Chia pudding, three ways (in Iceland)

Chia pudding, three ways

After spending three nights in my favorite capitol city, we headed south to explore Jökulsárlón (strikingly different from the clear view we had two and a half years ago, eh?) and wound up crashing in Vík for the night. Unfortunately our favorite hotel in the history of hotels (no really,it's the best) was closed for the season so we stayed on a nearby farm, instead. We woke early the next morning and set out to see all our favorite parts of Vík, then headed north for Gullfoss. It turned out to be overrun with tour buses (and cold as heck) so we went down to the falls, snapped a few photos, then found respite inside a cafe. Thom devoured a bowl of lamb stew while I sipped on a coffee. For lunch. For those of you who have been asking about how it is to eat vegan in Iceland, there you go.

I suppose it's worth mentioning that I am not intentionally eating vegan, it's just sort of been the way of things since we arrived. Although I consume a vegan diet 95% of the time, I don't expect to be able to eat the same while we're traveling outside of the US. The reason I started following a vegan-heavy diet, in the first place, was mostly for digestive issues, but also because I am vehemently opposed to the way animals are treated and processed in the States. Years ago, I took a position and have since refused to participate in that part (AKA factory farming) of our overly industrialized agricultural system, as the environmental ramifications far outweigh any benefit I could possibly receive from being a consumer in that market. With that being said, I am not opposed to eating good quality fish that came in fresh from the sea (although I am still warming up to it) and I also eat eggs from time to time, but those have been pretty scarce this trip. So I have been, in a way, forced to eat vegan and that's ok with me. Although I have gone to bed hungry a couple of times, it was due to my laziness of not wanting to search for food or spend $50 on fancy zucchini and potatoes or eat apple slices and cashews for dinner. So there's that.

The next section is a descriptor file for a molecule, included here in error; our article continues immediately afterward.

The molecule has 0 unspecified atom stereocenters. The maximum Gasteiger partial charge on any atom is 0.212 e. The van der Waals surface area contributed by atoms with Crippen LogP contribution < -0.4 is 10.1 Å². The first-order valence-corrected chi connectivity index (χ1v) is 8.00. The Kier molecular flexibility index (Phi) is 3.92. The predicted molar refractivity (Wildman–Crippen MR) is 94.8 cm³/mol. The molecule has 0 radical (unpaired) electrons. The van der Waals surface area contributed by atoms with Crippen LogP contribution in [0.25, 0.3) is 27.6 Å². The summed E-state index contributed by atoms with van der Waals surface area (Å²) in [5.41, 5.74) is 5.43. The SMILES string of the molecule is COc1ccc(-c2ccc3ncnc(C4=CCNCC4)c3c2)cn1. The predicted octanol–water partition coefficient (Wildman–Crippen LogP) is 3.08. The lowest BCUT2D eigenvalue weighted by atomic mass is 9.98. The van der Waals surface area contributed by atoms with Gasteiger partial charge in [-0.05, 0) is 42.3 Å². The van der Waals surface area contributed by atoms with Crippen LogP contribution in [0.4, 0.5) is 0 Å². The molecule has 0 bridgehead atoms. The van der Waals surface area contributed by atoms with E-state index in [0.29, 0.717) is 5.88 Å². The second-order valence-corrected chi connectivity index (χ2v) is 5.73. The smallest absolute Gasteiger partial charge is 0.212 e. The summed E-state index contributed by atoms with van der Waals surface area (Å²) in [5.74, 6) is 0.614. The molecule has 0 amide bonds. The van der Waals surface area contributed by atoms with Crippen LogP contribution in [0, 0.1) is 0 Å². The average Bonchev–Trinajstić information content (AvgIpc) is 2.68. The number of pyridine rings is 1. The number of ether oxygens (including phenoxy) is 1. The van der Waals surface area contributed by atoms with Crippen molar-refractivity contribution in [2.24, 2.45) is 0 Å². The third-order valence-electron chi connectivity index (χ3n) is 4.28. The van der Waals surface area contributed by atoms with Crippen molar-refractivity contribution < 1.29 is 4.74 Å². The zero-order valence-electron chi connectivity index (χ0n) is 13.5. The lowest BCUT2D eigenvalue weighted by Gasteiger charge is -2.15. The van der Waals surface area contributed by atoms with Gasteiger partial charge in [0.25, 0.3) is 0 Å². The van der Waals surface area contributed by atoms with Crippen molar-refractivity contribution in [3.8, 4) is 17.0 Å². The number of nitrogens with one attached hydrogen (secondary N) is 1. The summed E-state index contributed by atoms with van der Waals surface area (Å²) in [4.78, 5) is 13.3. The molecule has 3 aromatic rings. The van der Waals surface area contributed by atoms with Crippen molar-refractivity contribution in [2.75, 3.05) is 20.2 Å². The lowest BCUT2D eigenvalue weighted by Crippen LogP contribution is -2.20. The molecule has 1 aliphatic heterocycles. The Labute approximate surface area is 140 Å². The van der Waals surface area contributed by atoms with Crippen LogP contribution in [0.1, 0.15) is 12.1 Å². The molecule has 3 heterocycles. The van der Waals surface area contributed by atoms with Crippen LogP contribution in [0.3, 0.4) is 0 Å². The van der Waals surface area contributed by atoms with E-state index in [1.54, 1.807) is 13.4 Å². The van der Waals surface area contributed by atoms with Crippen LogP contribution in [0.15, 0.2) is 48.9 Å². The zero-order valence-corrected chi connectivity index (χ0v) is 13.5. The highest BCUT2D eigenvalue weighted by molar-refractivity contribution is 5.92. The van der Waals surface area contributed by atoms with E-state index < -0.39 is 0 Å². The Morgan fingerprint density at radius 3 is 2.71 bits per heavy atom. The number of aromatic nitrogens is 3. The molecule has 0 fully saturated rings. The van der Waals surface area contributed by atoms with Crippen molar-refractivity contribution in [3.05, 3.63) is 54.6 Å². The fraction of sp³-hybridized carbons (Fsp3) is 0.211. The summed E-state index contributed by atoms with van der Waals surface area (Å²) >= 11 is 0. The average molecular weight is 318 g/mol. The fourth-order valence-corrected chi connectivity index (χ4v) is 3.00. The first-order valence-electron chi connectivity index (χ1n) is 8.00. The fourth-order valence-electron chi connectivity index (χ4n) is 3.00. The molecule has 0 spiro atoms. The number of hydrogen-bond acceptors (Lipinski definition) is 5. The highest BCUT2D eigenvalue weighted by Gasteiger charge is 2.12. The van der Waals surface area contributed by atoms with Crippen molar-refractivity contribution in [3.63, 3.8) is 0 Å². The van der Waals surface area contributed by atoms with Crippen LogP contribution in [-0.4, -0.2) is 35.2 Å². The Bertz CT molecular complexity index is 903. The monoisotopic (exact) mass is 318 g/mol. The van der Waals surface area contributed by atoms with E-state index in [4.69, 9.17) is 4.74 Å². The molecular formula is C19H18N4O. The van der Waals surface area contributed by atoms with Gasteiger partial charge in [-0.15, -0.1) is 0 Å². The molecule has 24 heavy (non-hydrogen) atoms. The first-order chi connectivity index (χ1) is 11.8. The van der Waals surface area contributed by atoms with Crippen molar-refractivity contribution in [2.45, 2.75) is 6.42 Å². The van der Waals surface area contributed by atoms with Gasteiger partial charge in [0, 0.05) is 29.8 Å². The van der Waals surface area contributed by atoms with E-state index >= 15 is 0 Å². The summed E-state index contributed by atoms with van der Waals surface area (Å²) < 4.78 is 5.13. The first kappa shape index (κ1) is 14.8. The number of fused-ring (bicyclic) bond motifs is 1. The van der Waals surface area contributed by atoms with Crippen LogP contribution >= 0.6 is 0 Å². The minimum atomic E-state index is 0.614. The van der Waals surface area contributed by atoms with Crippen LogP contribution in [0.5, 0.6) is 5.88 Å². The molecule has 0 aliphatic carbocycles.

Chia seeds
Califia Farms in Iceland
View from the sink window
Basic chia pudding
On fiya
Mixed berry chia pudding

We headed up to the cottage (!!!!!) on Monday afternoon, straight from the crowded waterfall, and our GPS took us on a seriously gnarly route that had me thankful we hired a 4WD instead of one of those wimpy, fuel efficient cars (those things have no place outside of the city, Ring Road, or Golden Circle, FYI). We drove, for 50km, on dirt roads that were riddled with potholes, at about half the recommended speed because tiny wheels and giant potholes. We wound up going out of our way to get groceries (ok, we mostly went out of the way for booze) and, I shit you not, I was like a kid in a candy store when we got to the produce section. Tomatoes, garlic, onions, cucumber, potatoes, BEETROOT, SPINACH, CARROTS!!!!!! We were going to eat well those next five days. And I could hardly wait to have a belly full of good food (especially after having a liquid lunch), but knew there was a drive ahead that likely included more potholes and dirt. In the dark.

The owner of the cottage recommended both a 4x4 vehicle and that we get there by sunset. We followed one of those recommendations. We had every intention of following both, except we got held up looking for the wreckage from a US Navy plane that made a crash landing in Vík in 1973. Like, two hours held up. And when there are only six hours of daylight, well? You can do the math. Driving up to the cottage - ahem, being a passenger while Thom drove up to the cottage - was filled with so much hesitation and uncertainty that I was shocked when we made it to the top of the hill (with no help from our navigation system) to find the tiny house I recognized from the pictures. THIS IS IT! I shouted, with complete and utter relief. We made it.